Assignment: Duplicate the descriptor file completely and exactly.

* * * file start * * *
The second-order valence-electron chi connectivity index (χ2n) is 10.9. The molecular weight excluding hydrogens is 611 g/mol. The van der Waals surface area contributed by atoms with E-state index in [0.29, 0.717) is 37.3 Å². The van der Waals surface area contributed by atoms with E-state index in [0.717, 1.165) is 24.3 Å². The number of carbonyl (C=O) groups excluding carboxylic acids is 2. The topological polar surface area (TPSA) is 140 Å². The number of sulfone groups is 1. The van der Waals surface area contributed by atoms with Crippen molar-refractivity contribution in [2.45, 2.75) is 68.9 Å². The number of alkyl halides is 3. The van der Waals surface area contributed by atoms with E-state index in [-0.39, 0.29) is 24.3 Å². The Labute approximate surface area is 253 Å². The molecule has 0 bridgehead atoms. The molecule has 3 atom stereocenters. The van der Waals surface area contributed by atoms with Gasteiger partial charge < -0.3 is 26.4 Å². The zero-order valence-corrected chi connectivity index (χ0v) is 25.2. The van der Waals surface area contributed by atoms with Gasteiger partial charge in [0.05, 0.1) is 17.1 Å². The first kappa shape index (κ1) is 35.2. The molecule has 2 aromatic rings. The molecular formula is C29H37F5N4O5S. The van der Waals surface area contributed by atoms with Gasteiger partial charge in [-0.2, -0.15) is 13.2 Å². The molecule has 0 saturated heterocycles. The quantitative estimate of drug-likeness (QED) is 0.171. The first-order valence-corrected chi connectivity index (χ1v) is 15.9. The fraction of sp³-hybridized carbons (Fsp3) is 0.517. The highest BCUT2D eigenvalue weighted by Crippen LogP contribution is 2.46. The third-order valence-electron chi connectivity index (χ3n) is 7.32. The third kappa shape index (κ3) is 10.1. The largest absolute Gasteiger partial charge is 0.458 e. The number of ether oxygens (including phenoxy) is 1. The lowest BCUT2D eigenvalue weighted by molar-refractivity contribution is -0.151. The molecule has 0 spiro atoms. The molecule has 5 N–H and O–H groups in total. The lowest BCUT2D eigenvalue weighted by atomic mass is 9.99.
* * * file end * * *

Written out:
The second-order valence-electron chi connectivity index (χ2n) is 10.9. The molecular weight excluding hydrogens is 611 g/mol. The van der Waals surface area contributed by atoms with E-state index in [0.29, 0.717) is 37.3 Å². The van der Waals surface area contributed by atoms with E-state index in [0.717, 1.165) is 24.3 Å². The number of carbonyl (C=O) groups excluding carboxylic acids is 2. The topological polar surface area (TPSA) is 140 Å². The number of sulfone groups is 1. The van der Waals surface area contributed by atoms with Crippen molar-refractivity contribution in [2.45, 2.75) is 68.9 Å². The number of alkyl halides is 3. The van der Waals surface area contributed by atoms with E-state index in [-0.39, 0.29) is 24.3 Å². The Labute approximate surface area is 253 Å². The molecule has 0 bridgehead atoms. The molecule has 3 atom stereocenters. The van der Waals surface area contributed by atoms with Gasteiger partial charge < -0.3 is 26.4 Å². The zero-order valence-corrected chi connectivity index (χ0v) is 25.2. The van der Waals surface area contributed by atoms with Gasteiger partial charge in [0.05, 0.1) is 17.1 Å². The first kappa shape index (κ1) is 35.2. The molecule has 2 aromatic rings. The molecular formula is C29H37F5N4O5S. The van der Waals surface area contributed by atoms with Gasteiger partial charge in [-0.2, -0.15) is 13.2 Å². The molecule has 0 saturated heterocycles. The quantitative estimate of drug-likeness (QED) is 0.171. The first-order valence-corrected chi connectivity index (χ1v) is 15.9. The fraction of sp³-hybridized carbons (Fsp3) is 0.517. The highest BCUT2D eigenvalue weighted by Crippen LogP contribution is 2.46. The third-order valence-electron chi connectivity index (χ3n) is 7.32. The third kappa shape index (κ3) is 10.1. The largest absolute Gasteiger partial charge is 0.458 e. The number of ether oxygens (including phenoxy) is 1. The lowest BCUT2D eigenvalue weighted by molar-refractivity contribution is -0.151. The molecule has 0 spiro atoms. The molecule has 5 N–H and O–H groups in total. The lowest BCUT2D eigenvalue weighted by atomic mass is 9.99.